A look at some of the winners of the Yuva Puraskar for theatre, music and dance.
The theatrical works of the practitioners who received the Sangeet Natak Akademi’s Ustad Bismillah Khan Yuva Puraskar — featured at the award festival in New Delhi this past week — broadly depict a new vision and new approach to create a distinct creative path for themselves. Most of the productions reveal social concerns and a passion to reflect them through the theatrical idiom. The works exude the flavour of the region to which the directors belong.
The concluding piece of the festival was “Kino Kaon” (What to say), a multi-lingual play which was written and directed by Pabitra Rabha — recipient of the Puraskar for Direction — and presented by Dapon —The Mirror of Tangla Assam. Dapon is said to be the world’s only dwarfs’ theatre group. This is basically a socio-cultural organisation and Khi-Khilkai is one of its branches, whose function is theatre in education aiming at the socio-cultural development of children.
“Kino Kaon” is not a well-made play in the normal sense of the word. It projects a number of slices of life of dwarfs, who constantly face indignities at the hands of an insensitive society. The director creates a variety of choreographic patterns formed by his mainly dwarf cast. There is an element of spontaneity and enough room for improvisation. Humour, satire, irony and pain of social alienation grip our attention. The dilemma of the dwarfs to lead a meaningful life and be a part of the mainstream society is resolved in a suggestive way in the denouement by composing a visually attractive stage composition.
The drama section of the festival opened with “Hibakusha” (Phir Aao Na), presented by Banjara Theatre Group, Mumbai, under the direction of Rashi Bunny Bhatnagar (also awarded under the category Direction). It has been translated into Hindi by Sanchaiyata Bhattacharjee from Ernest Ferlita based on the original “Mask of Hiroshima”. The play highlights the power of human love in the midst of hopelessness and destructive forces. It captures the mood of the aftermath of the holocaust caused by the nuclear bombing of Japan by America in the Second World War.
Rashi has imaginatively designed her production with an impressive chorus playing a vital role to reiterate the predicament of humanity and its deep rooted sense of fear to resist power hungry politicians who indulge in war mongering. Humanity must unite against these destructive forces. Another highlight of the production is to give collective expression to the tragedy of a family through stage compositions. These compositions are presented in different spaces of the stage which acquire intensity with the device of music and subtle lighting effects. The images are also used to enact flashback scenes. Her stress is on physical movements that lend vitality to the production.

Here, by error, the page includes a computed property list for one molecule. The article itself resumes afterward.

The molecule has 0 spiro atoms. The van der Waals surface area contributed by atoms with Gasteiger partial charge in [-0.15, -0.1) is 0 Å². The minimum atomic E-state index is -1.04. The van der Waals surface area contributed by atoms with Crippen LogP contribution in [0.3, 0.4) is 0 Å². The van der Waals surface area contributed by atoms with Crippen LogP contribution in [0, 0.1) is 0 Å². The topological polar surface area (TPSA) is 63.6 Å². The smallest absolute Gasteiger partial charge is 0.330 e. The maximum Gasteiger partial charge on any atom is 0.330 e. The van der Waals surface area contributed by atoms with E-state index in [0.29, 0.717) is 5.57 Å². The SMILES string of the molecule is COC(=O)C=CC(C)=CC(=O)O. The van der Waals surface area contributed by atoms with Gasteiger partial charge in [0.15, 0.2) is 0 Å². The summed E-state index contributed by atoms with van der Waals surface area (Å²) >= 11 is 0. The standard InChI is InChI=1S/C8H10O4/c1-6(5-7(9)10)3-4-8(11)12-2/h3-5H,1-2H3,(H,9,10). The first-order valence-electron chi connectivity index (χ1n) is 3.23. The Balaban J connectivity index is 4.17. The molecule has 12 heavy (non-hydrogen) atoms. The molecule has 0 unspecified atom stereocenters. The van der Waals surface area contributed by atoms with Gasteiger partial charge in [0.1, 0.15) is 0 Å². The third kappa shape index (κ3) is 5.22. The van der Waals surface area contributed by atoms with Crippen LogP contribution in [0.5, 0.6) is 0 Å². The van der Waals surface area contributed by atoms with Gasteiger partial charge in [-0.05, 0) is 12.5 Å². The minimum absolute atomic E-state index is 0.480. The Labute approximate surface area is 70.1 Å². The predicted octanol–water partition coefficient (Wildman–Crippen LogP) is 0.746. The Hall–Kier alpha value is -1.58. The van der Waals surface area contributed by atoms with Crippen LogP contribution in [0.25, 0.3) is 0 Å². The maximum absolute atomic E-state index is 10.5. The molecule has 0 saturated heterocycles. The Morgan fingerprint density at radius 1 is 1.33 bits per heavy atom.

The core of the play is a father of a family, his pregnant daughter and her husband. She is in an advanced stage of pregnancy. They are all holocaust survivors suffering the side effects of the bombing. Their life span is short. The pregnant daughter is in advanced labour pain. Her death is imminent as soon as she delivers the child. She has a chance of survival in case the baby is aborted. The husband of the woman and her father debate about the choice they should communicate to the doctor. They both love her intensely. The success of the production lies in its power to assert the supremacy of love in the midst of the destructive forces of war and the debris it has left behind.
Rayanti Rabha, awarded in the category Acting, featured in the leading role of Sati in H.S. Shivaprakash’s play of the same name presented by Kalakshetra Manipur and Machalengka, Goalpara, Assam, under the direction of H. Tomba. The production is remarkable for its poetic intensity and inner motivations of the characters. There are few dialogues. The entire concentration is on bringing to the fore the inner anguished life of the characters. In fact, the performers’ body becomes the vehicle of total expressive means. Music, light effects and décor are all kept to the minimum. It is indeed the theatre of the actor.
Though S. Murugaboopathy received the Puraskar for his notable talent in playwriting in Tamil, he is a multi-faceted creative person which is reflected in the production of the play “Kugaimaravaacigal” (The Dwellers of Hunger Caves) featured at the festival, which he has written, directed and scored the music for. This is an experimental work echoing the suffering of hungry people displaced by war. They are refugees who belong to no country and their ultimate fate is to die of starvation. The absurdity of the situation is revealed through the compositions formed by men and women in weird clothes — some half naked, yelling, crawling, fighting and gradually getting feebler to meet a slow death. There are a lot of physical movements to the accompaniment of musical tunes to intensify the hunger and suffering of the dispossessed and alienated humanity. The play ends with a song that aspires to create a new world of equality and freedom.